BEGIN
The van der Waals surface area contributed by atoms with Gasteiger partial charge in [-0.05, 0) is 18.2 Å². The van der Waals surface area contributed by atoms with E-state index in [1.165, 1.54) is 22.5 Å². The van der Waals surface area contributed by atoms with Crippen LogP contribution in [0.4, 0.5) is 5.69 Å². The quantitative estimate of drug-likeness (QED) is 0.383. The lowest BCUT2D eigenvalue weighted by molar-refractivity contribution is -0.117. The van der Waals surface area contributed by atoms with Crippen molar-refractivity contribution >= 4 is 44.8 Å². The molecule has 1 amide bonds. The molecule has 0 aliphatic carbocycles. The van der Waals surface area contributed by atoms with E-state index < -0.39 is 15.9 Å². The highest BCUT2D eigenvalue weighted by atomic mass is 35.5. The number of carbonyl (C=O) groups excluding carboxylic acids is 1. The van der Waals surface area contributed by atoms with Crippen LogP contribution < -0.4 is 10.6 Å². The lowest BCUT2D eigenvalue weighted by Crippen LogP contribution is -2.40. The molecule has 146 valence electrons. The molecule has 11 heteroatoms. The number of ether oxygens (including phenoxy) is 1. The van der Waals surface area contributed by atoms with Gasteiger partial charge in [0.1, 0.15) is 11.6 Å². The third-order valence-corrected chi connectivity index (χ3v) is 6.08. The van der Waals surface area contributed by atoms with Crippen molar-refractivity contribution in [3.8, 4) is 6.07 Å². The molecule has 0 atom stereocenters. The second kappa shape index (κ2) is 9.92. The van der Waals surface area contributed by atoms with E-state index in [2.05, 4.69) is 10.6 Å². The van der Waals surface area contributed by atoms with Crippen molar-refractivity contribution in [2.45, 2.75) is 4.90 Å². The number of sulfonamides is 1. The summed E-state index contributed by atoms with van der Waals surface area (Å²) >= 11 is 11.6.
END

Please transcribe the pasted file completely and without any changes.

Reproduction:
The van der Waals surface area contributed by atoms with Gasteiger partial charge in [-0.05, 0) is 18.2 Å². The van der Waals surface area contributed by atoms with E-state index in [1.165, 1.54) is 22.5 Å². The van der Waals surface area contributed by atoms with Crippen LogP contribution in [0.4, 0.5) is 5.69 Å². The quantitative estimate of drug-likeness (QED) is 0.383. The lowest BCUT2D eigenvalue weighted by molar-refractivity contribution is -0.117. The van der Waals surface area contributed by atoms with Crippen molar-refractivity contribution >= 4 is 44.8 Å². The molecule has 1 amide bonds. The molecule has 0 aliphatic carbocycles. The van der Waals surface area contributed by atoms with E-state index < -0.39 is 15.9 Å². The highest BCUT2D eigenvalue weighted by atomic mass is 35.5. The number of carbonyl (C=O) groups excluding carboxylic acids is 1. The van der Waals surface area contributed by atoms with Crippen LogP contribution < -0.4 is 10.6 Å². The lowest BCUT2D eigenvalue weighted by Crippen LogP contribution is -2.40. The molecule has 146 valence electrons. The molecule has 11 heteroatoms. The number of ether oxygens (including phenoxy) is 1. The van der Waals surface area contributed by atoms with Gasteiger partial charge in [0.1, 0.15) is 11.6 Å². The third-order valence-corrected chi connectivity index (χ3v) is 6.08. The van der Waals surface area contributed by atoms with Crippen molar-refractivity contribution in [3.8, 4) is 6.07 Å². The molecule has 0 atom stereocenters. The second kappa shape index (κ2) is 9.92. The van der Waals surface area contributed by atoms with E-state index in [2.05, 4.69) is 10.6 Å². The van der Waals surface area contributed by atoms with Crippen molar-refractivity contribution in [2.45, 2.75) is 4.90 Å². The number of sulfonamides is 1. The summed E-state index contributed by atoms with van der Waals surface area (Å²) >= 11 is 11.6.